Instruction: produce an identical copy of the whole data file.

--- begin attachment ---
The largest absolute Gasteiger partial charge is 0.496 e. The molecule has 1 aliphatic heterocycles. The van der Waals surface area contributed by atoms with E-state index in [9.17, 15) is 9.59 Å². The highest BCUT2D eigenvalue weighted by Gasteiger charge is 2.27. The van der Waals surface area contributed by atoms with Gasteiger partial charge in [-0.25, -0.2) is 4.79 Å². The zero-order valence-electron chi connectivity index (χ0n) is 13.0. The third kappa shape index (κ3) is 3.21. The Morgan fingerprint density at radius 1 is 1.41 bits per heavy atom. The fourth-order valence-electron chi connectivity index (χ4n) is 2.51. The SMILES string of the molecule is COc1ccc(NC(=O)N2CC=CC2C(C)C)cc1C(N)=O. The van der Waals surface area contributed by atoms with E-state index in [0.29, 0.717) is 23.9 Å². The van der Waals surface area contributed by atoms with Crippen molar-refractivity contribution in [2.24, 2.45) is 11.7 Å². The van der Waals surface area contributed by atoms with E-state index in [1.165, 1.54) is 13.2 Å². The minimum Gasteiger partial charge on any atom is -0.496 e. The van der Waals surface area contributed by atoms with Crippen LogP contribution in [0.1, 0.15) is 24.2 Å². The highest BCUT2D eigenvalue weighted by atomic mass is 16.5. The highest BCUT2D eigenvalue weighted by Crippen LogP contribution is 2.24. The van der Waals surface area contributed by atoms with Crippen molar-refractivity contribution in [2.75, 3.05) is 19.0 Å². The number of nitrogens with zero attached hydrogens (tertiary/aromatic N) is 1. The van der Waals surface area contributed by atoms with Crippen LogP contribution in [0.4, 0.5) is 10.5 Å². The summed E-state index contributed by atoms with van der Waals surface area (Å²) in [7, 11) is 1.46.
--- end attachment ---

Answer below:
The largest absolute Gasteiger partial charge is 0.496 e. The molecule has 1 aliphatic heterocycles. The van der Waals surface area contributed by atoms with E-state index in [9.17, 15) is 9.59 Å². The highest BCUT2D eigenvalue weighted by Gasteiger charge is 2.27. The van der Waals surface area contributed by atoms with Gasteiger partial charge in [-0.25, -0.2) is 4.79 Å². The zero-order valence-electron chi connectivity index (χ0n) is 13.0. The third kappa shape index (κ3) is 3.21. The Morgan fingerprint density at radius 1 is 1.41 bits per heavy atom. The fourth-order valence-electron chi connectivity index (χ4n) is 2.51. The SMILES string of the molecule is COc1ccc(NC(=O)N2CC=CC2C(C)C)cc1C(N)=O. The van der Waals surface area contributed by atoms with E-state index in [0.29, 0.717) is 23.9 Å². The van der Waals surface area contributed by atoms with Crippen molar-refractivity contribution in [2.24, 2.45) is 11.7 Å². The van der Waals surface area contributed by atoms with E-state index in [1.165, 1.54) is 13.2 Å². The minimum Gasteiger partial charge on any atom is -0.496 e. The van der Waals surface area contributed by atoms with Crippen LogP contribution in [0.1, 0.15) is 24.2 Å². The highest BCUT2D eigenvalue weighted by atomic mass is 16.5. The highest BCUT2D eigenvalue weighted by Crippen LogP contribution is 2.24. The van der Waals surface area contributed by atoms with Crippen molar-refractivity contribution in [2.75, 3.05) is 19.0 Å². The number of nitrogens with zero attached hydrogens (tertiary/aromatic N) is 1. The van der Waals surface area contributed by atoms with Crippen LogP contribution in [0.4, 0.5) is 10.5 Å². The summed E-state index contributed by atoms with van der Waals surface area (Å²) in [7, 11) is 1.46.